Double-blinded, placebo-controlled study of early tranexamic acid treatment in swine uncontrolled hemorrhage model

Jill L. Sondeen, Margaret A. Hanson, Malcolm D. Prince, Rodolfo De Guzman, Irene A. Polykratis, James K. Aden, Andrew P. Cap, Michael A. Dubick*

*Corresponding author for this work

Research output: Contribution to journalArticlepeer-review

7 Scopus citations


BACKGROUND: Tranexamic acid (TXA) is an antifibrinolytic drug that was shown to increase survival in trauma patients, but the mechanisms remain unclear. The purpose of this double-blinded, randomized placebo-controlled study was to determine if TXAwith hypotensive resuscitation with Hextend (HEX) or fresh frozen plasma (FFP) reduced blood loss (BL) and improved survival in a model of uncontrolled hemorrhage. METHODS: Instrumented, anesthetized pigs (n = 11 per group) were subjected to 24-mL/kg controlled hemorrhage, followed by transection of the spleen. After 15 minutes of bleeding, TXA (1.43 mg/kg/min) or normal saline (NS) was given over 10 minutes, and then 15-mL/kg HEX or FFP was administered. At 90 minutes, a second infusion of TXA or NS was given. BL, coagulation status, and 5-hour survival were determined. Tissue plasminogen activator (tPA) was added to blood samples collected before and after TXA administration to confirm that the TXA inhibited fibrinolysis. In addition, a comparison of a dose response to tPA-induced fibrinolysis was made between swine and human plasma in vitro. RESULTS: TXA prevented the rise in D-dimers that occurred after spleen injury. However, there was no significant effect of TXA on survival or BL compared with NS with HEX (HEX + NS, 17 ± 2 mL/kg vs. HEX + TXA, 17 ± 2 mL/kg) or FFP (FFP + NS, 7 ± 2 mL/kg vs. FFP + TXA, 12 ± 3 mL/kg), while FFP significantly reduced BL and increased survival compared with HEX in the NS-treated animals. The tPAinduced fibrinolysis was inhibited in the blood from TXA-treated animals, yet in fibrinolysis sensitivity studies, human plasma was 30 times more sensitive to tPA-induced fibrinolysis than swine plasma. CONCLUSION: TXA did not reduce BL, even though TXAwas antifibrinolytic in the pigs. The possibility remains that the pig is highly resistant to fibrinolysis and not a good model to study the effects of antifibrinolytics or that fibrinolysis is not a major factor in bleeding from splenic injury. J Trauma Acute Care Surg. 2016;80: 81-88.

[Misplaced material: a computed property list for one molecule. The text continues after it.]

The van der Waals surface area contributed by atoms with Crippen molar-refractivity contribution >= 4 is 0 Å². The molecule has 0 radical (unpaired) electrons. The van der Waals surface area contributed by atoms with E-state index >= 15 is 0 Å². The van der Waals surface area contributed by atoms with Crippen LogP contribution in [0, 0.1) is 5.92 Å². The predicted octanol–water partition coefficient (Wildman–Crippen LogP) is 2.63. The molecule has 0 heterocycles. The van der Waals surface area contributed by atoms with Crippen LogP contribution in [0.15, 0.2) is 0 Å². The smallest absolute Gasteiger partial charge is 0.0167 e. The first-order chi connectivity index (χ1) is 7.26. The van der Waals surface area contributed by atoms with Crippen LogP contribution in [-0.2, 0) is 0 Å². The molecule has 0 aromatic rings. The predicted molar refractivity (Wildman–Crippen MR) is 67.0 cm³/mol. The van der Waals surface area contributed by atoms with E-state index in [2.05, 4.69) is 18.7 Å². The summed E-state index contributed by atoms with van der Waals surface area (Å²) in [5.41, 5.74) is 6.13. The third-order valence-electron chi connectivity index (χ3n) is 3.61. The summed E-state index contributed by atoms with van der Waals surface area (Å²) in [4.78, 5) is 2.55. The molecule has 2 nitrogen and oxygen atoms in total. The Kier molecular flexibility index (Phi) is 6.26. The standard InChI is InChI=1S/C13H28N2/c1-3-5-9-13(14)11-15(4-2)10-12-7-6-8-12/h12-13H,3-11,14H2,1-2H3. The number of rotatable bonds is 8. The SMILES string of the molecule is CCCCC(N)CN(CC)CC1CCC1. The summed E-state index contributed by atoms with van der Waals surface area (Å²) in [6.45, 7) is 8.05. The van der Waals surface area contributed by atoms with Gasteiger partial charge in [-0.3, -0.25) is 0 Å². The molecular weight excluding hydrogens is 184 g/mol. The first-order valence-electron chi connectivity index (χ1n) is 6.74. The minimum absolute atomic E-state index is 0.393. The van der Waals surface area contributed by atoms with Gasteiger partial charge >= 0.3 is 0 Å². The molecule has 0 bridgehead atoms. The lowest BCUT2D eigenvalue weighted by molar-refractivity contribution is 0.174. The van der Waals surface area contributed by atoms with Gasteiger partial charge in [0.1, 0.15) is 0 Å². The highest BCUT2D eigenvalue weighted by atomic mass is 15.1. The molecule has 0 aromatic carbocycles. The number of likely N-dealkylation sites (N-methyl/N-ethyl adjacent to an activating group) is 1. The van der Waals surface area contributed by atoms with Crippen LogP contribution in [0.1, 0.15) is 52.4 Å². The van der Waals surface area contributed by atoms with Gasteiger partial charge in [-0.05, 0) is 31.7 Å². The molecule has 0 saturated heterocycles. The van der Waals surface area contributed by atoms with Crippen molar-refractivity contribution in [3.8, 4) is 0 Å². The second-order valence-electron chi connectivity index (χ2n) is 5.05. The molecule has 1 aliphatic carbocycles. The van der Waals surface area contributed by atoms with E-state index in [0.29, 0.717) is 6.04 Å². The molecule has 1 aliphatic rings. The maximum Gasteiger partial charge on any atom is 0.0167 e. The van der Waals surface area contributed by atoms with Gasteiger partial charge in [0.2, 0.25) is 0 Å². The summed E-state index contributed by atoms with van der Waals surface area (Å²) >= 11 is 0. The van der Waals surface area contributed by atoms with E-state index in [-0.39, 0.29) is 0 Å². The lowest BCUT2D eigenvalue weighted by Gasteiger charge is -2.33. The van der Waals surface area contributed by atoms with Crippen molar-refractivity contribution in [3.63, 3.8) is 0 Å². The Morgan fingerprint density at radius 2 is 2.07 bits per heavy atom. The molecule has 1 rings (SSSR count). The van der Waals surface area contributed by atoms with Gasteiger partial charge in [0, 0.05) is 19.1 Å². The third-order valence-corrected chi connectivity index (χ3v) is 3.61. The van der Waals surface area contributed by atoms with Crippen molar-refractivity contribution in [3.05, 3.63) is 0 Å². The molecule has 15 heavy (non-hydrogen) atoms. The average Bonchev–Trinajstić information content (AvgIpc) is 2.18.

Original languageEnglish
Pages (from-to)81-88
Number of pages8
JournalJournal of Trauma and Acute Care Surgery
Issue number1
StatePublished - 2016


  • Combat casualty care
  • Hemorrhagic shock
  • Plasma
  • Swine
  • Tranexamic acid


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